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  • Provenance

    Gavin Brown’s enterprise, New York

  • Catalogue Essay

    “In the original Philippe Halsman photograph (Salvador Dali in voluptate mors, 1944), a skull wrought from naked bodies floats like a thought bubble above a dapper Dali; in his version, Uklański places himself at the center of the cranium. Draped with beautiful naked women, he closes his eyes as if lost in some kind of super-creative trance, in the manner of the famous collective portraits issued by the male Surrealists. It is a clever image that hovers among allegory, camp, and bad taste; as melancholy as a memento mori, as ridiculous as Austin Powers. Like much of Uklański's work in photography, it wraps itself in cliché-- the figure of the heroic virile male artist, the conjunction of death and eroticism-- in order to tap into the power and the easy pleasures of popular-cultural fantasies. Halsman's motif resurfaced on the back of the moth masking Jodie Foster's mouth on the Silence of the Lambs movie poster, and Uklański's billboard-scale image enters this elaborate system of feedback between art history and film advertising in order to question, just as Dance Floor and The Full Burn do, where aesthetics and entertainment begin and end. ‘Please tell me what the difference is,’ Uklański says.” (K. Bush, “Once Upon a Time in the East: The Art of Piotr Uklański”, Artforum, November, 2002)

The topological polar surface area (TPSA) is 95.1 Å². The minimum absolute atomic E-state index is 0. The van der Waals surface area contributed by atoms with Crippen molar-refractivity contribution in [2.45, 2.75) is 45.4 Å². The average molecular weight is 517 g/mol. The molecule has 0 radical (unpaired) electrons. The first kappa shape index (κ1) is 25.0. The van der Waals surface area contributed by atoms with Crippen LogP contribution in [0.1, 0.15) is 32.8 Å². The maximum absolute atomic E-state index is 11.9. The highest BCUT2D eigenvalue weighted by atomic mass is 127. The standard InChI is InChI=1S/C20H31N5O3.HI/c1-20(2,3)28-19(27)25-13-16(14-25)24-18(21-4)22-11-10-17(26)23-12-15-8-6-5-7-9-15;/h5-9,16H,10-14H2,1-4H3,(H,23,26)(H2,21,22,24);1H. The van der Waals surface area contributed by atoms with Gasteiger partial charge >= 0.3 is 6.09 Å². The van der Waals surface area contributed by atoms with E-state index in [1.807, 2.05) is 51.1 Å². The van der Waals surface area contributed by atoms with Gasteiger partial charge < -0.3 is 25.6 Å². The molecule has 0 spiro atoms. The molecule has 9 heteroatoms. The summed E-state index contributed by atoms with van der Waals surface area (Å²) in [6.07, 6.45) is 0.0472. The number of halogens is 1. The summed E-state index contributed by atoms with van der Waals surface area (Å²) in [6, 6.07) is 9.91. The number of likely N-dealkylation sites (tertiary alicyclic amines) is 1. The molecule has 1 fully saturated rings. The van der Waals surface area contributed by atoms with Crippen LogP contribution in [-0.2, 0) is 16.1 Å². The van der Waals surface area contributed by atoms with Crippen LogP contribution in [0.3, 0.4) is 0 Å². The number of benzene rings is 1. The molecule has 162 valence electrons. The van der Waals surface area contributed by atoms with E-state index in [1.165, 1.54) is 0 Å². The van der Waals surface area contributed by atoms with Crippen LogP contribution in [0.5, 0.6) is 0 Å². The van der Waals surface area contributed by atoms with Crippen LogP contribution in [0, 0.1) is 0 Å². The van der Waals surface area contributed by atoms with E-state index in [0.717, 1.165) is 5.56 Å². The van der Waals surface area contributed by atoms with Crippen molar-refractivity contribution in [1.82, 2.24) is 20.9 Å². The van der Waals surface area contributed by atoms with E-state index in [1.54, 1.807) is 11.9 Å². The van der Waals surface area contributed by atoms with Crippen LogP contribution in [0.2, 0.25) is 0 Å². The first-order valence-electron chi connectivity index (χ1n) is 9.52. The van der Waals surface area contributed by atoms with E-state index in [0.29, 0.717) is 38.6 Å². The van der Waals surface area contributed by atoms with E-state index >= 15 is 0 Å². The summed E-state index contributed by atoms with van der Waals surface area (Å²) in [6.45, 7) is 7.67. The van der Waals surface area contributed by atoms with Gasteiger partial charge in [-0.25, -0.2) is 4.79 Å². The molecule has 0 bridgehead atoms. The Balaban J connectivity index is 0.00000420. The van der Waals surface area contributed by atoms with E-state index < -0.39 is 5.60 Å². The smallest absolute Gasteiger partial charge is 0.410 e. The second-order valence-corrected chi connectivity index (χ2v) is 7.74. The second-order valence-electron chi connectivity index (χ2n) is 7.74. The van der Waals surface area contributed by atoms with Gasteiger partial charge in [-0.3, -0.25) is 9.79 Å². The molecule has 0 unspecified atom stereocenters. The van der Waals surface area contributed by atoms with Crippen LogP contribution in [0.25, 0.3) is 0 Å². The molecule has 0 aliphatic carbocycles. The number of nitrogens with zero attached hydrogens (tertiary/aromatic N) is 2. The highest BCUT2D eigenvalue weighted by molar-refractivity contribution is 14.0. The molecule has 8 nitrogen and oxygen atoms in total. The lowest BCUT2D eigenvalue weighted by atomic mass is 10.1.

14

Untitled (Skull)

2000
Blueboard ink print.
This work is from an edition of three plus one artist’s proof and is accompanied by a certificate of authenticity signed by the artist. This work exists as a site-specific commission. The dimensions of the work will be determined according to the size of the wall on which the work is to be displayed. Phillips de Pury & Company will assist with the production of the present edition with the supervision of the artist. Should the work be relocated, it must be refabricated to the size of the new wall under the artist's supervision.

Estimate
$200,000 - 300,000 

Sold for $228,000

Contemporary Art Part I

16 Nov 2006, 7pm
New York